Career Snapshot: Three-year starter who earned Third Team All-Colonial Athletic Association honors and made 52 tackles (8.5 for loss) with 1.5 sacks, three forced fumbles and eight pass breakups as a senior in 2019. Earned Second Team All-CAA honors and made 59 tackles (four for loss) with one sack and 10 pass breakups as a junior. Made 72 tackles (8.5 for loss) with one sack, one forced fumble and 11 PBUs as a sophomore.

Positives: Aggressive corner with outstanding size. Keeps the action in front of him, plays within himself and rarely gets challenged by opposing quarterbacks. Battles receivers throughout the route, shows an explosive burst to the ball and physically beats down opponents to defend passes. Strong and defeats blocks to make plays up the field against the run.

Negatives: Deep speed is a concern. Slow to get his head back around to locate the pass in the air and faceguards too much.

Analysis: Heslop entered the season highly regarded in the scouting community and possesses the size and physicality to line up as a zone corner and special-teams player. A move inside to safety is not out of the question for Heslop.

Tom Flacco, QB, Towson

Career Snapshot: Transfer from Rutgers who started both his seasons at Towson. Earned Colonial Athletic Association Offensive Player of the Year honors, completed 61.3 percent of his passes for 3,251 yards and 28 touchdowns with 11 interceptions and rushed for 742 yards and four TDs as a junior in 2018. Earned Second Team All-CAA honors and completed 60.4 percent of his passes for 2,831 yards and 22 touchdowns with six INTs as a senior. Spent two years at Western Michigan before he transferred to Rutgers after the 2016 season.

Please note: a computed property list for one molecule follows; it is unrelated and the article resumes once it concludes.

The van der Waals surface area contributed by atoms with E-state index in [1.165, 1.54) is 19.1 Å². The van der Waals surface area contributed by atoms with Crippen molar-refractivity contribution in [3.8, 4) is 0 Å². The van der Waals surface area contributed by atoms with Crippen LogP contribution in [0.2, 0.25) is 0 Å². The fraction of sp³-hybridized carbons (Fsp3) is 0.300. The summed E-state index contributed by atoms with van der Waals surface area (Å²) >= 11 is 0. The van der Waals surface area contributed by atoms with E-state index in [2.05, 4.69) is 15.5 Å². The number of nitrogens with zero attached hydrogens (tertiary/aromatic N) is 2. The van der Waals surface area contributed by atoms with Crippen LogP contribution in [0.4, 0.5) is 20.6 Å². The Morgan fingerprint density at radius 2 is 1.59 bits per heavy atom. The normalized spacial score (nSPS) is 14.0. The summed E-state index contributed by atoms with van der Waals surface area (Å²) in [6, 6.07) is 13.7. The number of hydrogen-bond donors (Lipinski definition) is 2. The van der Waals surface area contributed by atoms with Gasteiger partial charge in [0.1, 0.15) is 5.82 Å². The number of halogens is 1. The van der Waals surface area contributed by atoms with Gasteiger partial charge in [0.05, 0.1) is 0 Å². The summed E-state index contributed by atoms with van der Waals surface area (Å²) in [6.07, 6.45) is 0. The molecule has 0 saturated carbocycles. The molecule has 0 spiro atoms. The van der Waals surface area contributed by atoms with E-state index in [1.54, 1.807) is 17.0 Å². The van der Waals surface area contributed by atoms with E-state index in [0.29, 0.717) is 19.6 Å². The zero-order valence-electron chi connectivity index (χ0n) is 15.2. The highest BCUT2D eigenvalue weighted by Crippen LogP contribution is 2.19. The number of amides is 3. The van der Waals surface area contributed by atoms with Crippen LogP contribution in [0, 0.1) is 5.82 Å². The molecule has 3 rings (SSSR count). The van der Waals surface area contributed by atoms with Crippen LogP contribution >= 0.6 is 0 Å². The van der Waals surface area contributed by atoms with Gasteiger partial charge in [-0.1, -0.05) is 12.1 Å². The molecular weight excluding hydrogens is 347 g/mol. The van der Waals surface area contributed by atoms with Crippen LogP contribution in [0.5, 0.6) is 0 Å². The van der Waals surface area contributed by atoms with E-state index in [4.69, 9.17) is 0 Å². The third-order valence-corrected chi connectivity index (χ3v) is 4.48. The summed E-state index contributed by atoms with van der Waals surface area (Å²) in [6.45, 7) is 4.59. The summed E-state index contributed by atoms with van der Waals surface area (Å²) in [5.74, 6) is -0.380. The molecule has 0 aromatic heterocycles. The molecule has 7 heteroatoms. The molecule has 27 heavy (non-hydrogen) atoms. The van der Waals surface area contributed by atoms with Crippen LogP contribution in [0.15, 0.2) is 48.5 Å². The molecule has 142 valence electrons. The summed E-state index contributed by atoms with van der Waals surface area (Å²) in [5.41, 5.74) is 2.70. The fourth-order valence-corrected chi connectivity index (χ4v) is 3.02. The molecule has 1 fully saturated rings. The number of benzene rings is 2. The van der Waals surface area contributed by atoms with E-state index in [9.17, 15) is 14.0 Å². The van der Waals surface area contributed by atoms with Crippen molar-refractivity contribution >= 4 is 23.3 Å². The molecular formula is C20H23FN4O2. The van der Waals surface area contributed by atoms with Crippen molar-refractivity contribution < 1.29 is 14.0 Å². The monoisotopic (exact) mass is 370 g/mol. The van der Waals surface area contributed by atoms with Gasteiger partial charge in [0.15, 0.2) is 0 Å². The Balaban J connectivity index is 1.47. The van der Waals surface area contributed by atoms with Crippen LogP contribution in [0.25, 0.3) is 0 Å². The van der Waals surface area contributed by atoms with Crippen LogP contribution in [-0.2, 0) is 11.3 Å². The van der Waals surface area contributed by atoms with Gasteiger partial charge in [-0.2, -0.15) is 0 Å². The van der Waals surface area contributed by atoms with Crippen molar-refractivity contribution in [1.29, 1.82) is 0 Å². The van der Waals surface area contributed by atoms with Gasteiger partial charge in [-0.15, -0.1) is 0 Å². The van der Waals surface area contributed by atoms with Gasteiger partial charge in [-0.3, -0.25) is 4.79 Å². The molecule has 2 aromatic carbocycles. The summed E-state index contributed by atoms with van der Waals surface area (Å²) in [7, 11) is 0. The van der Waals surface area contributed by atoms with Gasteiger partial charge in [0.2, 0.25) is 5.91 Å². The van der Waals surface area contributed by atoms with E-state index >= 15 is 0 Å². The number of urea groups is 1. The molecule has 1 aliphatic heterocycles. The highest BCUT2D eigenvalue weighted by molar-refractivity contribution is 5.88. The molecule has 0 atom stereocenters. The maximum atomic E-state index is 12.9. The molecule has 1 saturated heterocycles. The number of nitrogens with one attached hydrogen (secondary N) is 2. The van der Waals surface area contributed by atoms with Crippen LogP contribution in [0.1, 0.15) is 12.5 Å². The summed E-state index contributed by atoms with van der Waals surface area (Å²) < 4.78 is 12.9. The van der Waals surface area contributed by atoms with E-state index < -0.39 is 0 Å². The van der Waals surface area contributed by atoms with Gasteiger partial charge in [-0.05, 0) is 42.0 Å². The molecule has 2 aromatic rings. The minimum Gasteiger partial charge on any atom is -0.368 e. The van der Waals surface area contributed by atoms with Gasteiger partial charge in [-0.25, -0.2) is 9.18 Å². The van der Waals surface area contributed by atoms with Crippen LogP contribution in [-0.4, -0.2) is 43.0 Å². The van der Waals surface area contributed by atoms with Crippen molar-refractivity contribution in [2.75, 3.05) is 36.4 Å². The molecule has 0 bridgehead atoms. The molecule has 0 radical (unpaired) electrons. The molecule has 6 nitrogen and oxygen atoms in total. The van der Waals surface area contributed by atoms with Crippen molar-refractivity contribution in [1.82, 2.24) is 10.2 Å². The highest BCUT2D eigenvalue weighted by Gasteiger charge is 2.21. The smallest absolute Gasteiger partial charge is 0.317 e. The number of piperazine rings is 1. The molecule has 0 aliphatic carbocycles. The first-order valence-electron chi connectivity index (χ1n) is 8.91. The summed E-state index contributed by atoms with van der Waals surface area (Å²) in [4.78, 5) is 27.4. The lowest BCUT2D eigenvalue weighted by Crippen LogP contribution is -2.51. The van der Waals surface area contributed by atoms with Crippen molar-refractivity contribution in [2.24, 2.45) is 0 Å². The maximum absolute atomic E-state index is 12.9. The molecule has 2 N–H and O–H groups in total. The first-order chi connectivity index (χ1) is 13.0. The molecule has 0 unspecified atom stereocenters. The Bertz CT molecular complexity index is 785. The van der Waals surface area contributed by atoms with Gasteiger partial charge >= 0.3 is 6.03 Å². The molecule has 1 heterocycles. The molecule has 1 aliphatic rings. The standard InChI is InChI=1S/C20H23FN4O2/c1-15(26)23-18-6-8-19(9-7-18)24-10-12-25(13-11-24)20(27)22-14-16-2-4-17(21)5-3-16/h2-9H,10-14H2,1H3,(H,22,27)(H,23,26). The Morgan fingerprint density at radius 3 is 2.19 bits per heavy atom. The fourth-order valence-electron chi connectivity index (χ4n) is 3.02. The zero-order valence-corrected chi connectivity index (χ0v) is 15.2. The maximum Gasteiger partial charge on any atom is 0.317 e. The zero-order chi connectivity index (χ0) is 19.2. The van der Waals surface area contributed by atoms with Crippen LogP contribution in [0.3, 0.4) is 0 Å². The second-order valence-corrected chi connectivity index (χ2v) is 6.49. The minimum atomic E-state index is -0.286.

Positives: Patient, poised quarterback with a next-level arm. Effectively commands and controls the offense and knows where targets are on the field. Puts the ball in front of pass catchers and lets them run to the throw. Keeps his feet active, sidesteps pass rushers to keep plays alive and shows elusiveness.

Possesses a quick release, puts speed on throws and quickly gets passes to the intended target. Easily gets outside the pocket to escape the rush and turns it upfield when necessary to pick up yardage with his legs. Effectively sets up screen throws.

Negatives: Stares down the primary target. Slow to move his head to secondary receivers. Forces the ball to covered targets. Can be all over the place with throws.